Common buckthorn (Rhamnus cathartica) and European earthworms are problematic invasive species in forests of the upper Midwest United States, and it is hypothesized that these two species may have a facilitative relationship. To better understand their invasion, it is necessary to understand how they interact with biotic and abiotic filters, as well as with each other. We established a greenhouse microcosm experiment to investigate the effects of important biotic and abiotic factors on buckthorn establishment and further explored the relationship between buckthorn and earthworms using a 24-plot field study. Using insights from our greenhouse results, we manipulated factors affecting plant colonization in a buckthorn removal experiment in order to improve buckthorn removal and ecosystem restoration efforts. Greenhouse results showed that the presence of earthworms increased buckthorn abundance and biomass across all light and leaf litter treatment levels, supporting the hypothesis that earthworms facilitate buckthorn invasion in upper Midwest forests. Results from the field study, conducted across a naturally-occurring gradient of buckthorn abundance, suggest that buckthorn, in turn, facilitates earthworms in this study system. Plots with higher buckthorn abundance had higher earthworm biomass, with linear regression, mixed model, and path analysis results supporting the directionality of the relationship. Together, these results lend support to a co-facilitative relationship between the two organisms. Co-facilitation my increase the success of both species and strengthen their negative impacts on native species and forest ecosystems. Finally, we tested three buckthorn removal methods (weed-wrenching, cut and paint, and basal bark herbicide application) chosen to differentially affect conditions controlling plant establishment. Removal plots differed in the subsequent cover and diversity of plant regeneration, with methods that disturbed soil and increased available light resulting in the highest species cover and diversity. Non-metric multidimensional scaling ordinations and indicator species analysis demonstrated that the resulting plant communities differed significantly in their species composition, with weed-wrench plots associated with more early-successional community assemblages. Ultimately, removal methods can differentially affect the regeneration of understory vegetation and affect future community succession. Understanding why and how a species invades can encourage a more scientific approach to invasive species management, potentially resulting in improved management outcomes.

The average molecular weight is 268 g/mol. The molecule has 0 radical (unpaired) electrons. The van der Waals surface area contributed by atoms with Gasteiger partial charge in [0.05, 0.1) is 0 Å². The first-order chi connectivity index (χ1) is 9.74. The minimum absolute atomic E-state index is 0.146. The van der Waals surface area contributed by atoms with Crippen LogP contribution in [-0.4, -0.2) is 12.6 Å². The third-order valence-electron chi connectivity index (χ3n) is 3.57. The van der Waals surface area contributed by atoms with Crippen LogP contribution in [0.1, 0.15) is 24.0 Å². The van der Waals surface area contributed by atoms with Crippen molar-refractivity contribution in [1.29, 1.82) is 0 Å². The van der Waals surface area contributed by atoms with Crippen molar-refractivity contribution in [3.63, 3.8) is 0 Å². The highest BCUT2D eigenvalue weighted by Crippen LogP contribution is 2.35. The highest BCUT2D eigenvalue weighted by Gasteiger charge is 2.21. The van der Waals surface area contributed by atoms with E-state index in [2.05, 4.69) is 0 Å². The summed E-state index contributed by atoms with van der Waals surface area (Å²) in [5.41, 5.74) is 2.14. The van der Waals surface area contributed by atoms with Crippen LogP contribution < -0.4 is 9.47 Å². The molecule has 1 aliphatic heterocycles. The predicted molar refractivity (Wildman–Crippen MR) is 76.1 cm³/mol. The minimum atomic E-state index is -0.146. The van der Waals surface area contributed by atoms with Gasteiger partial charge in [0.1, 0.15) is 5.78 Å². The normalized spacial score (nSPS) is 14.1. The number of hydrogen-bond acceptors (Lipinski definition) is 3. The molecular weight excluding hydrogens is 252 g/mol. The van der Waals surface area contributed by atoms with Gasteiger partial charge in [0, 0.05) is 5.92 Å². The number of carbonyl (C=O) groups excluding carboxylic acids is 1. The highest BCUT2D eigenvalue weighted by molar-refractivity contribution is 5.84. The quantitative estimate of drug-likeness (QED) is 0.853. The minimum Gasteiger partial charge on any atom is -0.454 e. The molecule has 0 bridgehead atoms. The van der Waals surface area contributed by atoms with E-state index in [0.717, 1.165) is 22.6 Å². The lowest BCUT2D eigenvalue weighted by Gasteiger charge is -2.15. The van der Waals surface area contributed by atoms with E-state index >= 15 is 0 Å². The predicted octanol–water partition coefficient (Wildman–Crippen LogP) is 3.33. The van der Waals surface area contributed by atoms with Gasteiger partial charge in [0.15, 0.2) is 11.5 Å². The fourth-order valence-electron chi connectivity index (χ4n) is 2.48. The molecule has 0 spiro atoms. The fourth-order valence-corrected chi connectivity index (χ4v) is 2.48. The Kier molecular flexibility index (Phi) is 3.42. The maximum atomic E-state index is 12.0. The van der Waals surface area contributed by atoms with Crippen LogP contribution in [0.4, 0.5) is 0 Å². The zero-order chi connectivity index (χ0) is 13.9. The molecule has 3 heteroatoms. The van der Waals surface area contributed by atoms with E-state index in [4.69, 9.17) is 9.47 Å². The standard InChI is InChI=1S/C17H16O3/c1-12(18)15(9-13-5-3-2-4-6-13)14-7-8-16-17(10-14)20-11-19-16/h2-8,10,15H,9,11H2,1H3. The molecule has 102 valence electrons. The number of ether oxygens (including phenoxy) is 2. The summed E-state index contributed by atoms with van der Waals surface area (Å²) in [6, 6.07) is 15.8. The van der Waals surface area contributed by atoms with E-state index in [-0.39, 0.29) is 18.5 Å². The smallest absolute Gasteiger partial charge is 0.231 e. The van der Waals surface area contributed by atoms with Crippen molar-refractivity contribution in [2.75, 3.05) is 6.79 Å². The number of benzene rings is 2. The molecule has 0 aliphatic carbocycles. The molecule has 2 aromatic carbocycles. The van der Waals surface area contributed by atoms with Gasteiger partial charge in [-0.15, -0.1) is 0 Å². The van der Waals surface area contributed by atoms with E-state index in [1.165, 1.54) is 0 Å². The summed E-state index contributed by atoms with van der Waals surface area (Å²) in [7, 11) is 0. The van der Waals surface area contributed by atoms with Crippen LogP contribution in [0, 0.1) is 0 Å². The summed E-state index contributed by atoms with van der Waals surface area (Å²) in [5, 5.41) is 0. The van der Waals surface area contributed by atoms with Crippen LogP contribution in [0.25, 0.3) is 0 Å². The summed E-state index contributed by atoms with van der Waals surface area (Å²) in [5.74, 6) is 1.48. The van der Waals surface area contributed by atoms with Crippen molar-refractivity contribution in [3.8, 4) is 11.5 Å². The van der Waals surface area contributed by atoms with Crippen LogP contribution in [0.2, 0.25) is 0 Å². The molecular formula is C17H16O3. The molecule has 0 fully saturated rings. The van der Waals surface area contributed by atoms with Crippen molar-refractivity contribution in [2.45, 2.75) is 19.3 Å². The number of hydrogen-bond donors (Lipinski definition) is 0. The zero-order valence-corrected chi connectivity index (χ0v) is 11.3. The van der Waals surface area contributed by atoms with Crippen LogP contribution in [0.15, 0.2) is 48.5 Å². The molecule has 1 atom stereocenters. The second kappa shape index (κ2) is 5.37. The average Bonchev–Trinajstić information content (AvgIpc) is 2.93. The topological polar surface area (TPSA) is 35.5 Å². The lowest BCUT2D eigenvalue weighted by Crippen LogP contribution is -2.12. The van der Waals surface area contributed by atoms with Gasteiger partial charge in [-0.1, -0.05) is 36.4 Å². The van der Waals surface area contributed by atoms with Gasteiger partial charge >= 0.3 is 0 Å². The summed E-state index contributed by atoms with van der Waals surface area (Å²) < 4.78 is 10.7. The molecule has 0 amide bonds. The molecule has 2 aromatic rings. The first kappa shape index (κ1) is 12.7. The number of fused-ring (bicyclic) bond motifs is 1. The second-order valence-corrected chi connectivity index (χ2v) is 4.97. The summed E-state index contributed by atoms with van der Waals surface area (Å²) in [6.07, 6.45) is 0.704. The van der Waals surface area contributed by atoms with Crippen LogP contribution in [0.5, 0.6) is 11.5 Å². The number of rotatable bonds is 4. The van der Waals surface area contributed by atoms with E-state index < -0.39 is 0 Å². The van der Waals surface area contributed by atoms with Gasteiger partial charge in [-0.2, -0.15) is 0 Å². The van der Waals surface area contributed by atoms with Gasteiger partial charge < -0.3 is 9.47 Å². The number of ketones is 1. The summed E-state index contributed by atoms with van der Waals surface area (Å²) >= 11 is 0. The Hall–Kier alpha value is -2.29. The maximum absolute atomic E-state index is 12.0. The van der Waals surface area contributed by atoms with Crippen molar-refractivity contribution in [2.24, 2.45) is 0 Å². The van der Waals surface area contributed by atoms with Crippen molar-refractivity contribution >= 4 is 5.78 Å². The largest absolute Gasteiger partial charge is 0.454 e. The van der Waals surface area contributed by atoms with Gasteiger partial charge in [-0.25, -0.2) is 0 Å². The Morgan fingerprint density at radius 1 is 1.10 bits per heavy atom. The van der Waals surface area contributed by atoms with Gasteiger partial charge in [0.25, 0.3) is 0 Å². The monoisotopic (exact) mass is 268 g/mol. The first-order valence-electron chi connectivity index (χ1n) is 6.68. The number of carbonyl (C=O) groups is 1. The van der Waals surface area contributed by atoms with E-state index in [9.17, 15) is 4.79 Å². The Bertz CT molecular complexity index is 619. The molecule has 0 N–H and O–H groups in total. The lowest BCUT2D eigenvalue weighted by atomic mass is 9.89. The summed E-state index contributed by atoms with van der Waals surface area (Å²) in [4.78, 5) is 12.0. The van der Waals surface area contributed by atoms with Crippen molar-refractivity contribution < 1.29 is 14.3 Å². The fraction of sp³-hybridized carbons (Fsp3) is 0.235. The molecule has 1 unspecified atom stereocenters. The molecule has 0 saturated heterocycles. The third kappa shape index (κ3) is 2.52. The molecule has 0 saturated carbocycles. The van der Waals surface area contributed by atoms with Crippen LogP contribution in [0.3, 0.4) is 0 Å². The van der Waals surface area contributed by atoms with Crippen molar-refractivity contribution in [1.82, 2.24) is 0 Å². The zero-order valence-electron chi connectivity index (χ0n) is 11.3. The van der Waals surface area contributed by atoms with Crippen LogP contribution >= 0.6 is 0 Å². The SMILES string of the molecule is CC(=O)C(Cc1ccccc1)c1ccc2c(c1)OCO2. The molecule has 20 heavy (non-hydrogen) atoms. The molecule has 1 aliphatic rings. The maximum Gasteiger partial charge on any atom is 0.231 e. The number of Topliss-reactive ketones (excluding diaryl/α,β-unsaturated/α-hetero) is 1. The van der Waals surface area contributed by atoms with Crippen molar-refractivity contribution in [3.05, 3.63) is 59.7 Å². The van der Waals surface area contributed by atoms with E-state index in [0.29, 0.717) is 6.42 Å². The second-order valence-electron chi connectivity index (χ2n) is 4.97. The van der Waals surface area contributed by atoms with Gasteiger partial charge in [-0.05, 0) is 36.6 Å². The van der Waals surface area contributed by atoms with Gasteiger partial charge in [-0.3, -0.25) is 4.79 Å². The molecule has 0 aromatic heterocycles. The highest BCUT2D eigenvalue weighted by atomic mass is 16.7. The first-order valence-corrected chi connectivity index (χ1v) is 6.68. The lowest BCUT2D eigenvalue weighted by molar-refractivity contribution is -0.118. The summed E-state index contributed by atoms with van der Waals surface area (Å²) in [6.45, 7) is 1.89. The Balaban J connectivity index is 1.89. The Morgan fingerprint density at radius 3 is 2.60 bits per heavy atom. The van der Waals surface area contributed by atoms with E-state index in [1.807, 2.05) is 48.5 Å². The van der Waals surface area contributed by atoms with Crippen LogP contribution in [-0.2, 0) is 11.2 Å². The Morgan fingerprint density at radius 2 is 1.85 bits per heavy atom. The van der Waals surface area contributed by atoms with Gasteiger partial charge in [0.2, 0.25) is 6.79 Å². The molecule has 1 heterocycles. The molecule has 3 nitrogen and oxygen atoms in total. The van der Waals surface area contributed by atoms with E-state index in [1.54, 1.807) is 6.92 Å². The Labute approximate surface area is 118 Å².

University of Minnesota Ph.D. dissertation. May 2015. Major: Natural Resources Science and Management. Advisors: Lee Frelich, Peter Reich. 1 computer file (PDF); viii, 126 pages.
Common buckthorn (Rhamnus cathartica), European earthworms, and ecosystem management: Invasion and restoration in Minnesota’s deciduous forests.
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